Water cuts in the Algarve could lead to a loss of €130 million
The planned water cuts for agriculture in Portugal’s Algarve region are threatening the production of 95,000 tons of fruit and the loss of €130 million in business by 2025, the Algarve Commission for Hydrographic Sustainability has warned.
The restrictions imposed on water consumption to save water due to the drought affecting the region could also jeopardise around 1,000 jobs in avocado and berry production alone, warned the recently-created commission, which brings together 120 producers, farmers and irrigation associations in the Algarve.
The commission, which was set up to defend its interests after the minister for the environment, Duarte Cordeiro, announced cuts of 25% for agriculture and 15% for the urban sector, including tourism, made this warning in an initial survey of the impacts that the government’s measure will have on the region’s agriculture.
“The cuts to the Algarve’s water supply announced by the government could lead to a drop in production of 88,000 tons of oranges, 6,500 tons of avocados, 850 tons of berries, around a million bottles of wine and all ornamental flower production, in the space of a year,” it said.
The commission added that the economy of these sectors could lose €134 million in 2025, in addition to the impacts that will also be felt in production in 2024, such as a 16% decrease in citrus fruit production made up of smaller fruits with less juice.
Ornamental flowers are facing “the most serious scenario”, which could be “a total collapse of the sector by 2025”.
“The measures also put around 24,000 animals at risk,” including cattle, sheep and goats, the commission said.
Warning that the “scenario presented could worsen, if it doesn’t rain, according to the government’s estimate for the coming months”, the committee maintained that the 25% cuts announced for agriculture are “a mere cosmetic operation” as it considers that there are reductions of up to 72%.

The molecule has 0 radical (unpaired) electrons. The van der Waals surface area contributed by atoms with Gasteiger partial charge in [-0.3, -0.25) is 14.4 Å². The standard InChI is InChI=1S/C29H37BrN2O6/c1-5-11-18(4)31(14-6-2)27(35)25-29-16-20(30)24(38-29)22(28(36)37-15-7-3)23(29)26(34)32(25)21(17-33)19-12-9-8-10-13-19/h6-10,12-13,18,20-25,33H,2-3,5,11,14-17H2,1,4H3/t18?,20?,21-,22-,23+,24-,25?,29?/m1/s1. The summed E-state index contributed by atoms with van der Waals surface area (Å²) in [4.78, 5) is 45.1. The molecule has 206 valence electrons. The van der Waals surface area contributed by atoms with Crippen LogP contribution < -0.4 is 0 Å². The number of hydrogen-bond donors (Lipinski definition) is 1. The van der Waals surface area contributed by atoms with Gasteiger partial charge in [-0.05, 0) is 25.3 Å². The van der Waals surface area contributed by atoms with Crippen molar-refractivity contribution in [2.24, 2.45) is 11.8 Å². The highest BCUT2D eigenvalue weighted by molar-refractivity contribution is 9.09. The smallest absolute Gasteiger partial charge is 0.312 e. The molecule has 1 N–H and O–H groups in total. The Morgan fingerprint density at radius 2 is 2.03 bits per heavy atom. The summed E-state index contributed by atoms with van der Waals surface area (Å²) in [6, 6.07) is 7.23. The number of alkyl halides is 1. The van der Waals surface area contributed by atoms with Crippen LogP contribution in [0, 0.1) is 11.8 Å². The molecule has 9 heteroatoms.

“With the new measures announced by the government, the eastern irrigation perimetre will see a cut of 72% and the western irrigation perimeters will see cuts of between 65% and 100% (Silves, Lagoa and Portimão and Bravura, respectively),” said the committee made up of the Algarve’s agricultural sector.
The same source pointed out that it is not opposed to measures aimed at saving water reserves, when there is an obvious problem that “has been going on for decades without solutions”, but considered that agriculture can no longer be given the short end of the stick when local councils waste 30 cubic hectometers in losses from supply networks.
The commission’s first analysis of the impact of water cuts on agricultural production in the Algarve came after the minister for the environment announced cuts of 25% for agriculture and 15% for the urban sector on January 17 in Faro.
Duarte Cordeiro announced the restrictions on water consumption in the Algarve after a meeting of the commission that monitors the effects of the drought and said at the time that “if nothing was done about moderating consumption, we would reach the end of the year without water for public supply” in the Algarve.
The cuts decided at the meeting of the permanent commission for the prevention, monitoring and follow-up of the effects of the drought, which lasted almost four hours and was attended by the minister for agriculture and food, Maria do Céu Antunes, were less than those initially planned for agriculture, which were estimated at 70%.